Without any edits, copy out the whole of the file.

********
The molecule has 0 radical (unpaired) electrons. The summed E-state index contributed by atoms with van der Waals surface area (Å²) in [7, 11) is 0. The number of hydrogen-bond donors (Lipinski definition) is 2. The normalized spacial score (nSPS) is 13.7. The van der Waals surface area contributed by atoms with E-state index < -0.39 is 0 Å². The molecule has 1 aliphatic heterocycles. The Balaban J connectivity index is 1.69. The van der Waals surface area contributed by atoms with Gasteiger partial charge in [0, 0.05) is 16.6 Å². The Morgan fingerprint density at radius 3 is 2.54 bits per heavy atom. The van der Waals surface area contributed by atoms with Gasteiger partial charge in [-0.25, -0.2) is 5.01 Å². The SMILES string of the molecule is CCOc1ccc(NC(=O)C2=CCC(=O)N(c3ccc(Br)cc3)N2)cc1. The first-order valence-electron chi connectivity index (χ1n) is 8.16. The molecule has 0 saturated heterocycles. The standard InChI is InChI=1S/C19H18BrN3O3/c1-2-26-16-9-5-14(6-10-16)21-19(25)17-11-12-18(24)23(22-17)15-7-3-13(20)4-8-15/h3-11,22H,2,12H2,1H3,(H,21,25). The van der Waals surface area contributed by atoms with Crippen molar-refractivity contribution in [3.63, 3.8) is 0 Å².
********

The molecule has 0 radical (unpaired) electrons. The summed E-state index contributed by atoms with van der Waals surface area (Å²) in [7, 11) is 0. The number of hydrogen-bond donors (Lipinski definition) is 2. The normalized spacial score (nSPS) is 13.7. The van der Waals surface area contributed by atoms with E-state index < -0.39 is 0 Å². The molecule has 1 aliphatic heterocycles. The Balaban J connectivity index is 1.69. The van der Waals surface area contributed by atoms with Gasteiger partial charge in [0, 0.05) is 16.6 Å². The Morgan fingerprint density at radius 3 is 2.54 bits per heavy atom. The van der Waals surface area contributed by atoms with Gasteiger partial charge in [-0.25, -0.2) is 5.01 Å². The SMILES string of the molecule is CCOc1ccc(NC(=O)C2=CCC(=O)N(c3ccc(Br)cc3)N2)cc1. The first-order valence-electron chi connectivity index (χ1n) is 8.16. The molecule has 0 saturated heterocycles. The standard InChI is InChI=1S/C19H18BrN3O3/c1-2-26-16-9-5-14(6-10-16)21-19(25)17-11-12-18(24)23(22-17)15-7-3-13(20)4-8-15/h3-11,22H,2,12H2,1H3,(H,21,25). The van der Waals surface area contributed by atoms with Crippen molar-refractivity contribution in [3.63, 3.8) is 0 Å².